Window stacking

Giovanni Campagna scampa.giovanni at
Fri Sep 16 02:18:30 PDT 2011

Il giorno mer, 14/09/2011 alle 11.24 -0700, Bill Spitzak ha scritto:
> Giovanni Campagna wrote:
> > Why isn't transient for + window type (like _NET_WM_WINDOW_TYPE) enough?
> Because it does not allow *MULTIPLE* parents.
> In gimp if you have 2 image windows, you want the toolbars to remain 
> atop *BOTH* of them. This is not possible to describe with a single 
> "parent" from each toolbar window.
> Note how INCREDIBLY TRIVIAL it is for a client to do it (raise of any 
> window means raise all the toolbars!). It literally requires about 
> 1/10th the code and complexity than any api that describes "window 
> groups" or whatever insane scheme is being described.

Yes, this is partially trivial to do from the client-side (not
completely trivial, because toolkits are designed after the
"parent-child" relation, so it would be handled by the application or
require API changes).
Except that I'm not convinced it's worth the complexity of two requests
and one event. Also, when it comes to resize, there is a (rather
complex) way for the compositor to check if an attachment is complying
with the policy or is coming out of nowhere, whereas there is no way for
the compositor to check a "really_restack" request, which breaks any
serious enforcement.

On the other hand, the most common cases are already handled by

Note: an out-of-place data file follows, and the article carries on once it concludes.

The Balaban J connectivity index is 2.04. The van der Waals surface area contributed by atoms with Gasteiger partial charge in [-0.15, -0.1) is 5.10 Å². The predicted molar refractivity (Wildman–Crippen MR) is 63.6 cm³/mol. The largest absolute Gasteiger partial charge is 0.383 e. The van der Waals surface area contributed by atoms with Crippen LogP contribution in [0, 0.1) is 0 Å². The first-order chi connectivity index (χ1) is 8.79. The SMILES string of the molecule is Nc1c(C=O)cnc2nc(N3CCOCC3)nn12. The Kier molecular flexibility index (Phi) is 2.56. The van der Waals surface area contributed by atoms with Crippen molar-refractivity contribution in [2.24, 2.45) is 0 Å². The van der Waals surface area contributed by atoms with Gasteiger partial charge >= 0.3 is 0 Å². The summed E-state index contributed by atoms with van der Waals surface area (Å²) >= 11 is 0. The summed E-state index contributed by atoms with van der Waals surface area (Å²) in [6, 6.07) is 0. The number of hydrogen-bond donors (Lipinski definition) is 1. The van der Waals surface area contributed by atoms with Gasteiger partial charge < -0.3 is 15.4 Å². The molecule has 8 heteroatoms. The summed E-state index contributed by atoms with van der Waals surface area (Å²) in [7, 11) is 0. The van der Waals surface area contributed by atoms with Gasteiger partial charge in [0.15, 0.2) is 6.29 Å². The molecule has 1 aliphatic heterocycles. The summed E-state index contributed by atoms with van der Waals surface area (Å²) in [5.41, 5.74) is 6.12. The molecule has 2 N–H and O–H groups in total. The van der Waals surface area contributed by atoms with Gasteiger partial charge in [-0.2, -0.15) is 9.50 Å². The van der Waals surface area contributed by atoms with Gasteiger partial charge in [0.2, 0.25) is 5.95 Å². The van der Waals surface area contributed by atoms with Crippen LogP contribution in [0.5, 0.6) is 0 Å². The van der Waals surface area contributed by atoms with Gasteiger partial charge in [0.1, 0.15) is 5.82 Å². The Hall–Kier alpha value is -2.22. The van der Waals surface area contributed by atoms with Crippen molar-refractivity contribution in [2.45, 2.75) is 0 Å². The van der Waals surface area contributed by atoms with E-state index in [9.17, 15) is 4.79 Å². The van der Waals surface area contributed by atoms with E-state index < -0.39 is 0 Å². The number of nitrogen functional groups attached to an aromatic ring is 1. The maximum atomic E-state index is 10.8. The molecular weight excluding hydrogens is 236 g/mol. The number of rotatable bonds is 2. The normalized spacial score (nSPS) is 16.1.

transient_for. Code is already there (and will stay there, for X11
compatibility), so there is no added complexity. Also, parent-child is
required for modality.
If the Gimp case is really worth fixing, we can go with the unmapped
parent creating a window group. Then the policy can be: within a window
group, normal windows are stacked normally; utility windows are stacked
like other utility windows, but are raised when any of the normal window
in the group is raised.
Btw, stacking policy is hard to get right (for example, do you lower the
utility windows when lowering a normal one?), it's better to fix it once
for all in the WM.

> > Btw, at the desktop summit, there was a talk comparing the UI of Gimp
> > with that of Inkscape, and the blaming of the multiple window paradigm
> > had nothing to do with stacking,
> Bull. Every single complaint was about window stacking. I challenge you 
> to list a single complaint that is not either "the toolbar hid my stuff" 
> or "my window hid the toolbar".

I won't comment here, I'm not a UI designer. Just reporting what I

> > 
> >> For Wayland I would like to see the following, all very similar to how 
> >> resize is working out:
> >>
> >> 1. Part of the Wayland api is that all the windows displayed by the 
> >> compositor are in a single list that defines their stacking order. The 
> >> compositor is expected to obey this (though it can disobey to prevent 
> >> devious clients from taking over the screen).
> > 
> > Well, clients cannot see resources that belong to other clients (object
> > ids are per client, since wl_display.bind was introduced), which means
> > that the "big window list" is server-side only. And obviously, I expect
> > the compositor to obey itself :)
> Yes this list is compositor-only. The compositor can provide window ids 
> that a client can use to put it's own windows above/below, for instance 
> it can have an (unmapped) window that indicates the border between the